crossfit recovery position vitamin c deficiency

Health Tips for CrossFit Athletes – 5 Symptoms of Vitamin C Deficiency

Are you suffering from any of these symptoms?

SLOWLY HEALING WOUNDS

Since vitamin C deficiency slows the rate of collagen formation, it causes wounds to heal more slowly (32).

Research has shown that people with chronic, non-healing leg ulcers are significantly more likely to be deficient in vitamin C than those without chronic leg ulcers (33).

In severe cases of vitamin C deficiency, old wounds may even reopen, increasing the risk of infection (3435).

Slow wound healing is one of the more advanced signs of deficiency and typically not seen until someone has been deficient for many months (3637).

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POOR IMMUNITY

Studies show that v C accumulates inside various types of immune cells to help them combat infection and destroy disease-causing pathogens (3839).

V C deficiency is associated with poor immunity and a higher risk of infection, including serious illnesses like pneumonia (404142).

In fact, many people with scurvy, a disease caused by v C deficiency, eventually die of infection due to their poorly functioning immune systems (43).

Vitamin C Deficiency

Acute v C deficiency leads to scurvy [44]. The timeline for the development of scurvy varies, depending on v C body stores, but signs can appear within 1 month of little or no v C intake (below 10 mg/day) [45]. Initial symptoms can include fatigue (probably the result of impaired carnitine biosynthesis), malaise, and inflammation of the gums [46]. As v C deficiency progresses, collagen synthesis becomes impaired and connective tissues become weakened, causing petechiae, ecchymoses, purpura, joint pain, poor wound healing, hyperkeratosis, and corkscrew hairs [47].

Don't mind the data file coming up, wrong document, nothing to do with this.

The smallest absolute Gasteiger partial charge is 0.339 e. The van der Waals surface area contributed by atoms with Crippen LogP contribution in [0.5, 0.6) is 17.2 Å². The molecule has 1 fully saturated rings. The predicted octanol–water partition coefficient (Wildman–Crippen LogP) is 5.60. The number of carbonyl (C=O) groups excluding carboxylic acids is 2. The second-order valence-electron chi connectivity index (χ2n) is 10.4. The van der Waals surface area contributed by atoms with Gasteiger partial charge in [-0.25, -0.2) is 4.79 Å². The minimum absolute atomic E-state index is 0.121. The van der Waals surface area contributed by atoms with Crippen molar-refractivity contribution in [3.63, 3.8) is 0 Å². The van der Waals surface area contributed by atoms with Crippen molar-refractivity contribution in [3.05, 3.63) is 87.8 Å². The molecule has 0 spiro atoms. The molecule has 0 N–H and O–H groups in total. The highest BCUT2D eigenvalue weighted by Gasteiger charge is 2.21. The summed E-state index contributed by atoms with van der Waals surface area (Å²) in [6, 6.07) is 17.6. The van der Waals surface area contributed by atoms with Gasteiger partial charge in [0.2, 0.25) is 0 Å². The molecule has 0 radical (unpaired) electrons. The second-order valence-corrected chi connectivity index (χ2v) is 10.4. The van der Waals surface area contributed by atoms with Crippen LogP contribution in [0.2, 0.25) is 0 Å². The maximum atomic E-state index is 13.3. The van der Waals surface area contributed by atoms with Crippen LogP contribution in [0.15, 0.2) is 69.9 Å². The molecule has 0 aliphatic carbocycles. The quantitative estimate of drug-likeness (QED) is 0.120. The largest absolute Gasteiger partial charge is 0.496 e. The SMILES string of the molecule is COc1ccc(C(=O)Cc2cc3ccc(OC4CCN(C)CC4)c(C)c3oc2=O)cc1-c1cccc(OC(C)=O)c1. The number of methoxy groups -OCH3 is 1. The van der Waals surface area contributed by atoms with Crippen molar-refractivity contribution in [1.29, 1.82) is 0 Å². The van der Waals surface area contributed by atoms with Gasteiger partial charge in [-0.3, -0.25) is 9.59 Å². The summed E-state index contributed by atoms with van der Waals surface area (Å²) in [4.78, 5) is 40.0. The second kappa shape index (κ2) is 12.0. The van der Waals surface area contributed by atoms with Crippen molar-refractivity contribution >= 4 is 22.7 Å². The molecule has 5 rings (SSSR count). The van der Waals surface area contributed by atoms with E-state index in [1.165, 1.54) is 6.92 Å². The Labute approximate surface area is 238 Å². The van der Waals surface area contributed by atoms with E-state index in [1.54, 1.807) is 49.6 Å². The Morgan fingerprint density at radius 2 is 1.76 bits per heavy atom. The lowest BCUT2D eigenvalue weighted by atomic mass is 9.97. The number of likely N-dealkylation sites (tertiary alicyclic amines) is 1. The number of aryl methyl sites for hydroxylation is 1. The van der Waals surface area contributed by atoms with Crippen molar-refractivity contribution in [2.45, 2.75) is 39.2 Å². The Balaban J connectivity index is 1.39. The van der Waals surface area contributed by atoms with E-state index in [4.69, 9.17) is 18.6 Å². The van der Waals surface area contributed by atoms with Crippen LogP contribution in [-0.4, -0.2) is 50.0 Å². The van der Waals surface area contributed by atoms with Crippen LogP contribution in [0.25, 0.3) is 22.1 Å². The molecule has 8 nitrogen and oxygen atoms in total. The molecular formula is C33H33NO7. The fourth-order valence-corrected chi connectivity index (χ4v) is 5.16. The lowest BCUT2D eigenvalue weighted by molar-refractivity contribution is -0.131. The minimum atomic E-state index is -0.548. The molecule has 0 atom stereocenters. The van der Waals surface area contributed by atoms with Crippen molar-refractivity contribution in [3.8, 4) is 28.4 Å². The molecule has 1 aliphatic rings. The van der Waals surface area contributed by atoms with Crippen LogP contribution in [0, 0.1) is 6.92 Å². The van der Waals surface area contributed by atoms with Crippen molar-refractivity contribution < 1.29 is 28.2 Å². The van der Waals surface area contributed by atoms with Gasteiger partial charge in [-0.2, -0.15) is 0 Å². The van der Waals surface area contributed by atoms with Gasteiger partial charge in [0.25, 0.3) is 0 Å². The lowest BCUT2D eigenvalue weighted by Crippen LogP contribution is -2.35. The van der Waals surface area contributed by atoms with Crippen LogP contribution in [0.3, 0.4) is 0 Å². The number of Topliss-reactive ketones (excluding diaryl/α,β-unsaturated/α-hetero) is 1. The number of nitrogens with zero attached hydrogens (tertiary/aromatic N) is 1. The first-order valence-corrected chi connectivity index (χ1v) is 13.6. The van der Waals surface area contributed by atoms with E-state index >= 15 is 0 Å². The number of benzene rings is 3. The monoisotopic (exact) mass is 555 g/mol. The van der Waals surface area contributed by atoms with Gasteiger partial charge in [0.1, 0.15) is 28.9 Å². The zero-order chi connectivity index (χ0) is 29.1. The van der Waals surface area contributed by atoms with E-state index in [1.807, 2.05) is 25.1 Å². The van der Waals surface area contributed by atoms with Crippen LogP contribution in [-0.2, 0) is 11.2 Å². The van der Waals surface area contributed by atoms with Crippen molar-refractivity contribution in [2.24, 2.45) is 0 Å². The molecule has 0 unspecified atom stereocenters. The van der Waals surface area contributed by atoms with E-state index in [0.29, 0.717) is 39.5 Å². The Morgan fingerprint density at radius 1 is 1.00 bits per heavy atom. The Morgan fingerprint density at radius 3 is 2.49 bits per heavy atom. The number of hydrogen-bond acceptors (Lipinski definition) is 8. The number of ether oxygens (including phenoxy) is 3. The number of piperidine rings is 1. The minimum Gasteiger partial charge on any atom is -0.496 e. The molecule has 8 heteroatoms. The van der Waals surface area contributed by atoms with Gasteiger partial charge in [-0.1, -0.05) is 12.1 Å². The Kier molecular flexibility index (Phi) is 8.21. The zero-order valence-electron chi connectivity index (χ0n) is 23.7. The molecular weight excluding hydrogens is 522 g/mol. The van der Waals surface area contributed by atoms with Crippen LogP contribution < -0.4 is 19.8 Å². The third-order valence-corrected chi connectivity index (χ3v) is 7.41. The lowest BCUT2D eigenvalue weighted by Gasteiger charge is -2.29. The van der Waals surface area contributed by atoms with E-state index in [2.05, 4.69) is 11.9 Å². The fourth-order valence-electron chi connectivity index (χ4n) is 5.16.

Food

Fruits and vegetables are the best sources of vitamin C (see Table 2) [12]. Citrus fruits, tomatoes and tomato juice, and potatoes are major contributors of vitamin C to the American diet [8]. Other good food sources include red and green peppers, kiwifruit, broccoli, strawberries, Brussels sprouts, and cantaloupe (see Table 2) [8,12]. Although vitamin C is not naturally present in grains, it is added to some fortified breakfast cereals. The vitamin C content of food may be reduced by prolonged storage and by cooking because ascorbic acid is water soluble and is destroyed by heat [6,8]. Steaming or microwaving may lessen cooking losses. Fortunately, many of the best food sources of vitamin C, such as fruits and vegetables, are usually consumed raw. Consuming five varied servings of fruits and vegetables a day can provide more than 200 mg of vitamin C.

Find out on the final page what food sources will help you keep your v C levels high. 

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